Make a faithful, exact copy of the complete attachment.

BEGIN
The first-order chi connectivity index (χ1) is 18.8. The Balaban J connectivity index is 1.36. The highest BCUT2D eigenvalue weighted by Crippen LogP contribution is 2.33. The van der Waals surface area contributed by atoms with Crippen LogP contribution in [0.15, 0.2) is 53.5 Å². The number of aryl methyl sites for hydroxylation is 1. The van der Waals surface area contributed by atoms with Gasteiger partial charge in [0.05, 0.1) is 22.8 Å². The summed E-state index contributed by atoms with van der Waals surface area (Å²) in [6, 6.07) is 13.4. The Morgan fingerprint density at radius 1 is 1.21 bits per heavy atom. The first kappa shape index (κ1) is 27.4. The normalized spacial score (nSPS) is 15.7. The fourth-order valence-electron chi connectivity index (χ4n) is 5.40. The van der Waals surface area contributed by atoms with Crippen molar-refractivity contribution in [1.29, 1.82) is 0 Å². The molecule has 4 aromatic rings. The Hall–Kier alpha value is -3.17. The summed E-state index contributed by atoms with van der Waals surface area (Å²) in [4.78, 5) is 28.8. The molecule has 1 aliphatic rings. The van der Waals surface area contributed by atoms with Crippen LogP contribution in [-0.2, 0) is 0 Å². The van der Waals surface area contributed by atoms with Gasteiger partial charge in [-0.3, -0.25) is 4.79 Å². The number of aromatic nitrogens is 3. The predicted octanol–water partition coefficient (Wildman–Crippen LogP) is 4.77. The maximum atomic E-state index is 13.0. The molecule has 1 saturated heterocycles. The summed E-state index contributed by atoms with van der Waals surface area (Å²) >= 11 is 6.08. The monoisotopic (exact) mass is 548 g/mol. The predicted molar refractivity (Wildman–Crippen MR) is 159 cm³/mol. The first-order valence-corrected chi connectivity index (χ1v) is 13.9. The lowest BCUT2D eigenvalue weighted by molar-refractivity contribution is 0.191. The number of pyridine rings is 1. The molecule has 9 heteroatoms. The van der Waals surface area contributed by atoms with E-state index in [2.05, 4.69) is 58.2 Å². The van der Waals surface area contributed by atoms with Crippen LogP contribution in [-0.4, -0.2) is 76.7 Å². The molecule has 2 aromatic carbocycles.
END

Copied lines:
The first-order chi connectivity index (χ1) is 18.8. The Balaban J connectivity index is 1.36. The highest BCUT2D eigenvalue weighted by Crippen LogP contribution is 2.33. The van der Waals surface area contributed by atoms with Crippen LogP contribution in [0.15, 0.2) is 53.5 Å². The number of aryl methyl sites for hydroxylation is 1. The van der Waals surface area contributed by atoms with Gasteiger partial charge in [0.05, 0.1) is 22.8 Å². The summed E-state index contributed by atoms with van der Waals surface area (Å²) in [6, 6.07) is 13.4. The Morgan fingerprint density at radius 1 is 1.21 bits per heavy atom. The first kappa shape index (κ1) is 27.4. The normalized spacial score (nSPS) is 15.7. The fourth-order valence-electron chi connectivity index (χ4n) is 5.40. The van der Waals surface area contributed by atoms with Crippen molar-refractivity contribution in [1.29, 1.82) is 0 Å². The molecule has 4 aromatic rings. The Hall–Kier alpha value is -3.17. The summed E-state index contributed by atoms with van der Waals surface area (Å²) in [4.78, 5) is 28.8. The molecule has 1 aliphatic rings. The van der Waals surface area contributed by atoms with Crippen LogP contribution in [-0.2, 0) is 0 Å². The van der Waals surface area contributed by atoms with Gasteiger partial charge in [-0.3, -0.25) is 4.79 Å². The number of aromatic nitrogens is 3. The predicted octanol–water partition coefficient (Wildman–Crippen LogP) is 4.77. The maximum atomic E-state index is 13.0. The molecule has 1 saturated heterocycles. The summed E-state index contributed by atoms with van der Waals surface area (Å²) >= 11 is 6.08. The monoisotopic (exact) mass is 548 g/mol. The predicted molar refractivity (Wildman–Crippen MR) is 159 cm³/mol. The first-order valence-corrected chi connectivity index (χ1v) is 13.9. The lowest BCUT2D eigenvalue weighted by molar-refractivity contribution is 0.191. The number of pyridine rings is 1. The molecule has 9 heteroatoms. The van der Waals surface area contributed by atoms with E-state index in [2.05, 4.69) is 58.2 Å². The van der Waals surface area contributed by atoms with Crippen LogP contribution in [-0.4, -0.2) is 76.7 Å². The molecule has 2 aromatic carbocycles.